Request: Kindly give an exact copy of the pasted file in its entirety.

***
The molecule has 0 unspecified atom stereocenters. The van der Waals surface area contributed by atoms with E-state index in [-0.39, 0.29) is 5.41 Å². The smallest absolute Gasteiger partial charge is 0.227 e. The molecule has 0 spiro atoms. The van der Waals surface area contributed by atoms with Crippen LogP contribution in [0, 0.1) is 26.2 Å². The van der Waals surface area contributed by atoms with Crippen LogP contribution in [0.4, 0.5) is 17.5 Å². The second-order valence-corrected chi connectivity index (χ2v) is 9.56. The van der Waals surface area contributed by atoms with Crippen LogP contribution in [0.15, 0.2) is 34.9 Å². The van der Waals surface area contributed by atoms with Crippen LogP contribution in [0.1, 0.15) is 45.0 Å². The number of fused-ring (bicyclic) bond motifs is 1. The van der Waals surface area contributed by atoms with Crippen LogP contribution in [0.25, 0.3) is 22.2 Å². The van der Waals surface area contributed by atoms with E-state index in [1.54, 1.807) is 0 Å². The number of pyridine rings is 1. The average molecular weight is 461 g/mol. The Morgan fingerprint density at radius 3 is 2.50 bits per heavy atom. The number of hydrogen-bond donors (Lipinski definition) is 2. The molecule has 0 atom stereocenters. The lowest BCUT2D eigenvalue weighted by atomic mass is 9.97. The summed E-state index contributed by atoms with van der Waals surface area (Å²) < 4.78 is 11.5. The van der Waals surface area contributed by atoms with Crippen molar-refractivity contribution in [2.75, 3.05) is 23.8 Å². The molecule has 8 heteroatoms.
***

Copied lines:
The molecule has 0 unspecified atom stereocenters. The van der Waals surface area contributed by atoms with E-state index in [-0.39, 0.29) is 5.41 Å². The smallest absolute Gasteiger partial charge is 0.227 e. The molecule has 0 spiro atoms. The van der Waals surface area contributed by atoms with Crippen LogP contribution in [0, 0.1) is 26.2 Å². The van der Waals surface area contributed by atoms with Crippen LogP contribution in [0.4, 0.5) is 17.5 Å². The second-order valence-corrected chi connectivity index (χ2v) is 9.56. The van der Waals surface area contributed by atoms with Crippen LogP contribution in [0.15, 0.2) is 34.9 Å². The van der Waals surface area contributed by atoms with Crippen LogP contribution in [0.1, 0.15) is 45.0 Å². The number of fused-ring (bicyclic) bond motifs is 1. The van der Waals surface area contributed by atoms with Crippen LogP contribution in [0.25, 0.3) is 22.2 Å². The van der Waals surface area contributed by atoms with E-state index in [1.54, 1.807) is 0 Å². The number of pyridine rings is 1. The average molecular weight is 461 g/mol. The Morgan fingerprint density at radius 3 is 2.50 bits per heavy atom. The number of hydrogen-bond donors (Lipinski definition) is 2. The molecule has 0 atom stereocenters. The lowest BCUT2D eigenvalue weighted by atomic mass is 9.97. The summed E-state index contributed by atoms with van der Waals surface area (Å²) < 4.78 is 11.5. The van der Waals surface area contributed by atoms with Crippen molar-refractivity contribution in [2.75, 3.05) is 23.8 Å². The molecule has 8 heteroatoms.